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Chris Meloni’s latest project is pointing him north.
RelatedPilot Season ’15: Scoop on This Fall’s (Possible) New Shows, Who’s In Them
The Law & Order: Svu and True Blood vet has landed a lead role in Wgn America’s period drama Underground — which has been ordered straight to series.
The one-hour drama “follows a group of slaves who plan a daring escape from a Georgia plantation to cross 600 miles to freedom, aided along the way by a secret abolitionist couple running a station on the Underground Railroad,” according to the network. To succeed, they’ll have to “evade »
Excuse us if we go out on a limb here, but something tells us the collective brain trust at The Academy is glad this awards season has mercifully come to an end. After an incredibly diverse 86th Academy Awards ceremony, where "12 Years a Slave" took Best Picture, a Mexican filmmaker won Best Director, Lupita Nyong'o earned a Best Supporting Actress Oscar and John Ridley won Best Adapted Screenplay, the Oscars appeared to take a step back in 2015. It wasn't just that "Selma" was snubbed in a number of major categories. The #OscarsSoWhite hashtag became a historical footnote that will haunt the Academy for years (and, trust, it will be back again if the public wills it). But it had more to do with all white nominees in the acting categories than just "Selma" itself. This also brought to light that it was yet another year without a female nominee in the Best Director category, »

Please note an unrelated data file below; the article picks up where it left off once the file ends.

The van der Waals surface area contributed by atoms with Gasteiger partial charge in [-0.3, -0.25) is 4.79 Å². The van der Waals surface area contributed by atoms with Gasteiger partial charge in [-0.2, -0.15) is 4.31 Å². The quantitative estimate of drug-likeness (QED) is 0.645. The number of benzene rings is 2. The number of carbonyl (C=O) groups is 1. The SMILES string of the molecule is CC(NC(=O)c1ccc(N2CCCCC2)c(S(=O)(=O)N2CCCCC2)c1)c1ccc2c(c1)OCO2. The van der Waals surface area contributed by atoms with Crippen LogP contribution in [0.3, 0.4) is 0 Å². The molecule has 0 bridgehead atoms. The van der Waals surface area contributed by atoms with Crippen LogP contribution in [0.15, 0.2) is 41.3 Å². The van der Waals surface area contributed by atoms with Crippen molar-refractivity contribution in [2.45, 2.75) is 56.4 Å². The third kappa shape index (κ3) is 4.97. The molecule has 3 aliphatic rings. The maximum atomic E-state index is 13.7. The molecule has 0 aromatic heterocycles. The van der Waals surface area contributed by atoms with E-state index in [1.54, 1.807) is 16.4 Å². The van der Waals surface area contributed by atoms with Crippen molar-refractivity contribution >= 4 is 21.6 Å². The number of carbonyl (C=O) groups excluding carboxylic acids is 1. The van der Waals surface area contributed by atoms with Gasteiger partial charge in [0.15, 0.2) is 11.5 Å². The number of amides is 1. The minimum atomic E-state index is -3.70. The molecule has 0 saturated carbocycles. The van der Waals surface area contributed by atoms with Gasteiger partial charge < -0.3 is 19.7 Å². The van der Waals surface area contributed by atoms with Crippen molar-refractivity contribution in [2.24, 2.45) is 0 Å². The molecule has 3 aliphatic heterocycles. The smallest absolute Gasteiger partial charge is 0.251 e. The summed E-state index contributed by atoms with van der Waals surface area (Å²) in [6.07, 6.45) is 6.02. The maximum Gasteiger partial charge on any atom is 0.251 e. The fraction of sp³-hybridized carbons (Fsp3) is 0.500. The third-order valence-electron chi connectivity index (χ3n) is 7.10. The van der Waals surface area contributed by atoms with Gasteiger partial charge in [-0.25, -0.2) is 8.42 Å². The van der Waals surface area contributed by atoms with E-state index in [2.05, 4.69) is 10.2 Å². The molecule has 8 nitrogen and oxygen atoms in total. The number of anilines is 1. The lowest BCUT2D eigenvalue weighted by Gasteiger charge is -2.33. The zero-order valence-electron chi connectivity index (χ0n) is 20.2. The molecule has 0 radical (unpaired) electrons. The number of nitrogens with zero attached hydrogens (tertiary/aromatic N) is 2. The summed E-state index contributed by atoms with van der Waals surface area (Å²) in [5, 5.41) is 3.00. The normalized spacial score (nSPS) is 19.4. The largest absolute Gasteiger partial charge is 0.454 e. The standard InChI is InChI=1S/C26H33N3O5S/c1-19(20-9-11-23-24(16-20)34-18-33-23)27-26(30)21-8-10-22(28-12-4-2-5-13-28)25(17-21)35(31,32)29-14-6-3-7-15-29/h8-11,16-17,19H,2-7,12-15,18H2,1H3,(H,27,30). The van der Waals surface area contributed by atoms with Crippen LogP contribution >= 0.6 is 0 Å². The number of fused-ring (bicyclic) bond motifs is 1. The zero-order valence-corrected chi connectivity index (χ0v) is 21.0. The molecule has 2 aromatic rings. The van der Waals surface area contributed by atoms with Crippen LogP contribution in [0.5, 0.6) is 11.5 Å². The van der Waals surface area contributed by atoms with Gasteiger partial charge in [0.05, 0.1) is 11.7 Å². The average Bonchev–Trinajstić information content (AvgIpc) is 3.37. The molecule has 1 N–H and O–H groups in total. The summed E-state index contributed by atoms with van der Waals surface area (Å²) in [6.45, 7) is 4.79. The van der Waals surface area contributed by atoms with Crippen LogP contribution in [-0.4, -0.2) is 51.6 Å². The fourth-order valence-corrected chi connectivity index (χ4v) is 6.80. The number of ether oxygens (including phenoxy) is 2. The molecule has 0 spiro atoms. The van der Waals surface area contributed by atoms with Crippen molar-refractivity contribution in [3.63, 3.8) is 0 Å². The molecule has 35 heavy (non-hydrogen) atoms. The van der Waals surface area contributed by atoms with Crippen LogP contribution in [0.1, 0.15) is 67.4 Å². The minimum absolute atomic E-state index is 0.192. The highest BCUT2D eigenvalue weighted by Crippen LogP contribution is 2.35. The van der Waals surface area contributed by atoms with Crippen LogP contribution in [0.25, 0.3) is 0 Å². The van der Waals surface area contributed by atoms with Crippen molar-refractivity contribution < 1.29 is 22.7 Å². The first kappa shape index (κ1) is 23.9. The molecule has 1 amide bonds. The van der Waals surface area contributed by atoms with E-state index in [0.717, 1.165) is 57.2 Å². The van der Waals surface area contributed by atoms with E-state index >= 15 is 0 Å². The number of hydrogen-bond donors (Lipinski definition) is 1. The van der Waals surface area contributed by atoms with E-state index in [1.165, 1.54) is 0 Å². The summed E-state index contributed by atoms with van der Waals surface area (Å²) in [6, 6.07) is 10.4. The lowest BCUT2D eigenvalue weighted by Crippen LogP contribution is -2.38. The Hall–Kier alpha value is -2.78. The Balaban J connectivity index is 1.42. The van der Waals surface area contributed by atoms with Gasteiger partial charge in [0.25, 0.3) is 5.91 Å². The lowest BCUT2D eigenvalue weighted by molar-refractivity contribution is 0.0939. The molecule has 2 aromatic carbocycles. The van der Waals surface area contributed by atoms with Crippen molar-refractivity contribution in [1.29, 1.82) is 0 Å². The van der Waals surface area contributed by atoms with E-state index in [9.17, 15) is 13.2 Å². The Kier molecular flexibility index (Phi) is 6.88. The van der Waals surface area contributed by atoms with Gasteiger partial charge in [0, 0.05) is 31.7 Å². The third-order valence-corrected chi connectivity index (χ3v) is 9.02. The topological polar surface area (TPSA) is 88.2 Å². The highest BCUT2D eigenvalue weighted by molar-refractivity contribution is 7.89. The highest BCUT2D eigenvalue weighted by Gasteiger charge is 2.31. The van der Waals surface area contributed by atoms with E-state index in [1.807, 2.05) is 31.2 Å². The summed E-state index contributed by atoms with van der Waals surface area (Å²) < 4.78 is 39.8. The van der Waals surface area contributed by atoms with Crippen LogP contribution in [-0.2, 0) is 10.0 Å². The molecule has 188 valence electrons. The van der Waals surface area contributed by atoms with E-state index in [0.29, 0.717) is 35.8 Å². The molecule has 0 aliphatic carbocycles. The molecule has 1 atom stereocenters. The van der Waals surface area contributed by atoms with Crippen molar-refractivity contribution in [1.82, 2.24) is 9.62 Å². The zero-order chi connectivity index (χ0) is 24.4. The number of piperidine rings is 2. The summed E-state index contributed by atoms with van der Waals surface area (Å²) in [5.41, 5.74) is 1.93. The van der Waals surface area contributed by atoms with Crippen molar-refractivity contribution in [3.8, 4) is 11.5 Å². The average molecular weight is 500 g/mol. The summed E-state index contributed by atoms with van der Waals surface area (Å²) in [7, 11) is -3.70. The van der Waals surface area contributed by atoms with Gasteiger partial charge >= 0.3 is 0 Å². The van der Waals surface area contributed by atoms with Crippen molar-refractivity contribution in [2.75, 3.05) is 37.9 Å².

- Gregory Ellwood
That’s it. It’s over. A winner has been crowned. Birdman joins the illustrious ranks of Best Picture winners like The Godfather, On the Waterfront, Titanic, and uh, Crash.
With Aljeandro Gonzalez Inarritu's backstage drama taking home the top prize, and claiming additional awards for Best Director, Best Original Screenplay and Best Cinematography, only time will tell if it is remembered and revered the same way we now look back on The Sound of Music, Gone with the Wind, and Annie Hall. Or, in time, will leave us scratching our heads like the aforementioned Crash, A Beautiful Mind, or Shakespeare in Love whose repeat value and hindsight show that there may have been more deserving winners in those years:Brokeback Mountain, Capote, Saving Private Ryan, Life is Beautiful, Gosford Park and Moulin Rouge all lost out in their respective years.
The Academy Awards have now awarded 87 Best Picture winners. »
- Rachel West